The day after the veterans had returned their medals, 24 April, 1971, more than 500,000 demonstrators arrived in Washington DC. They intended to shut down the federal government by stopping the flow of traffic into the city on May Day.
Police agents had infiltrated the demonstrators and obtained their 'tactical manual' for the action.
A retired police officer who was on duty that day recalls:
They looked at all of the major access routes coming into the District from Maryland and Virginia, and they made assignments to demonstrators where they could go to block the streets. They were going to come out in waves, so that when the first wave got arrested, the second wave would fill the streets and then a third wave and so on. They had done a pretty good job.
A lot of them came down because they felt very strongly about what they were doing, and a lot of them came for adventure. And adventure meant confrontation.
As a result of the careful planning and disciplined response by the Washington DC Police Force, the city stayed open. Between 3 May and 5 May, about 12,000 protesters were arrested, including ex-Marine Daniel Ellsberg. The Washington DC Police set a United States record for the largest number of people arrested in one city over the course of a single day. Just six years previously, 12,000 would have been considered an unexpectedly large total turnout for an anti-war rally.
The Pentagon Papers Go Public
On 13 June, 1971, the New York Times began publishing a series of articles based on the top secret Pentagon Papers. The Justice Department obtained a court injunction against further publication on the grounds that the publication of the study was endangering national security. On 18 June, the Washington Post began publishing the Pentagon Papers. On 30 June, by a vote of six to three, the United States Supreme Court ruled that constitutional guarantees of a free press overrode other considerations, and allowed the publication of the Pentagon Papers to go on.
The source of the Pentagon Papers leak, Daniel Ellsberg, had surrendered himself to the police on 28 June, to face charges of espionage, theft and conspiracy, with codefendant Anthony J Russo. Almost two years later, on 11 May, 1973, a federal court judge would dismiss all of the charges against Ellsberg and Russo, due to improper government conduct1.
In June of 1971, at a secret meeting in Paris, the North Vietnamese government presented a nine-point peace proposal to Henry Kissinger. The North Vietnamese plan called for the withdrawal of all United States military personnel in Southeast Asia, withdrawal of all United States support of the Thieu government in South Vietnam, the forming of a single Vietnamese government of 'national concord' and a cease-fire following agreement on political and withdrawal issues.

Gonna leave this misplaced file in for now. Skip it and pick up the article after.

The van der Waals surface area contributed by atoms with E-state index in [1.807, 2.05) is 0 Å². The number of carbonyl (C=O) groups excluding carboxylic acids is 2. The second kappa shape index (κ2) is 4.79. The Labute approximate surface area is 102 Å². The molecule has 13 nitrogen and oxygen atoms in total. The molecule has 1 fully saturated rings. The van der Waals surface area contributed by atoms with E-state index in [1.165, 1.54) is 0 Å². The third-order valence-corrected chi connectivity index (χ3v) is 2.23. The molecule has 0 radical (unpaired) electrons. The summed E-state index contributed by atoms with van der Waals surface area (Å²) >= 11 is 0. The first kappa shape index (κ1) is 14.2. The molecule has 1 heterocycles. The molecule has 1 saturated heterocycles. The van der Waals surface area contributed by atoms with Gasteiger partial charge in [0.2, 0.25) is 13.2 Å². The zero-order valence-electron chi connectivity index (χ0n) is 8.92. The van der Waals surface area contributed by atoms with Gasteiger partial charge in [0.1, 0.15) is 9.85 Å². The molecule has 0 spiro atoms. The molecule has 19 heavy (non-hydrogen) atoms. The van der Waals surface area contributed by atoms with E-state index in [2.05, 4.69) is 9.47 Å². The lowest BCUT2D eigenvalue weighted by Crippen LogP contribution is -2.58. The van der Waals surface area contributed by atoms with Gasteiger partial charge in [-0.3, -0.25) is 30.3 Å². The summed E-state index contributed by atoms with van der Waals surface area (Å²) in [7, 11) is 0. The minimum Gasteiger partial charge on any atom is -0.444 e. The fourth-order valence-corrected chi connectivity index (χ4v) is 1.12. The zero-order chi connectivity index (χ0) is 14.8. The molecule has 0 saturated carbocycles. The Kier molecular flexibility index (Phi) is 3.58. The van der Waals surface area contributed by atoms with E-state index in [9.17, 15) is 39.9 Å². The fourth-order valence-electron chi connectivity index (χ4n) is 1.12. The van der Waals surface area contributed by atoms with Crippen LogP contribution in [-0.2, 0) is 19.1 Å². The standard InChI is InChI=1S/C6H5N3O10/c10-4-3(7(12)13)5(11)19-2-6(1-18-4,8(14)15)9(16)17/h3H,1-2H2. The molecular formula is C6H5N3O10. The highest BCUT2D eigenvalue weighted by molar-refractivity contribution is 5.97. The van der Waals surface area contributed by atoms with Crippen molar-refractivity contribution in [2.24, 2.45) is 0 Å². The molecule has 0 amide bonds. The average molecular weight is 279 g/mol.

On 22 June, 1971, the United States Senate passed a non-binding resolution urging the withdrawal of all American troops from Vietnam by the end of the year.
Comments by United States Senators in June 1971 include:
The only possible excuse for the continuing discredited policy of Vietnamization, the war, now and in the months ahead seems to be the President's intention to play his last great card for peace at a time closer to November 19722.
- Senator Edward Kennedy
I cannot, I cannot believe and I do not believe that most of our countrymen believe, that a plan for peace necessitates bombing four countries, invading two, in order to get out of one.
- Senator Birch Bayh
There are many who today are disenchanted with the conflict. There were very few at the outset, either Republicans or Democrats, who opposed the ever deepening involvement; indeed, who did not support or acquiesce in it.
- Senator Mike Mansfield
In October of 1971, South Vietnamese President Nguyen was re-elected. The United States had announced its acceptance of the non-contested election.
That same month, former United States President Lyndon B Johnson released his White House memoirs. In these memoirs, he stated that the Kennedy Administration's role in the overthrow of South Vietnamese President Ngo Dinh Diem was 'a serious blunder' and was a major factor in his subsequent commitment of ground combat forces in Vietnam.
On 2 August, 1971, the United States government admitted that there were, at that time, 30,000 CIA-sponsored irregulars operating in Laos.
From 26 December through 30 December, The United States greatly intensified the bombing of airfields, anti-aircraft sites and supply depots in North Vietnam, saying that North Vietnam had violated the agreements surrounding the 1968 suspension of bombing.
On 31 December, 1971, there were 156,800 American soldiers in Vietnam.
On 9 October, 1971, Members of the US First Air Cavalry Division refused an assignment to go out on patrol by expressing 'a desire not to go'. This was one of several refusals by members of the American military to participate further in the war.
The spraying of any herbicides in South Vietnam was discontinued in 1971. Herbicides containing Dioxin, an ingredient in Agent Orange, had been banned in the United States three years earlier. From 10 August, 1961, through 31 October, 1971, 19,395,369 gallons of herbicide had been used in South Vietnam. This is an average of 5193 gallons per day, over the course of 3735 days. On 17 April, 1995, researchers found that during the spraying of Agent Orange, Dioxin levels in human tissue were as much as 900 times greater in the people of southern Vietnam than in the people of northern Vietnam, where Agent Orange had not been used.
Other Entries in the Series
- War and Protest - the US in Vietnam (1945 - 1964)
- War and Protest - the US in Vietnam (1965 - 1967)
- War and Protest - the US in Vietnam (1968)
- War and Protest - the US in Vietnam (1969 - 1970)
- War and Protest - the US in Vietnam (1972 - 1975)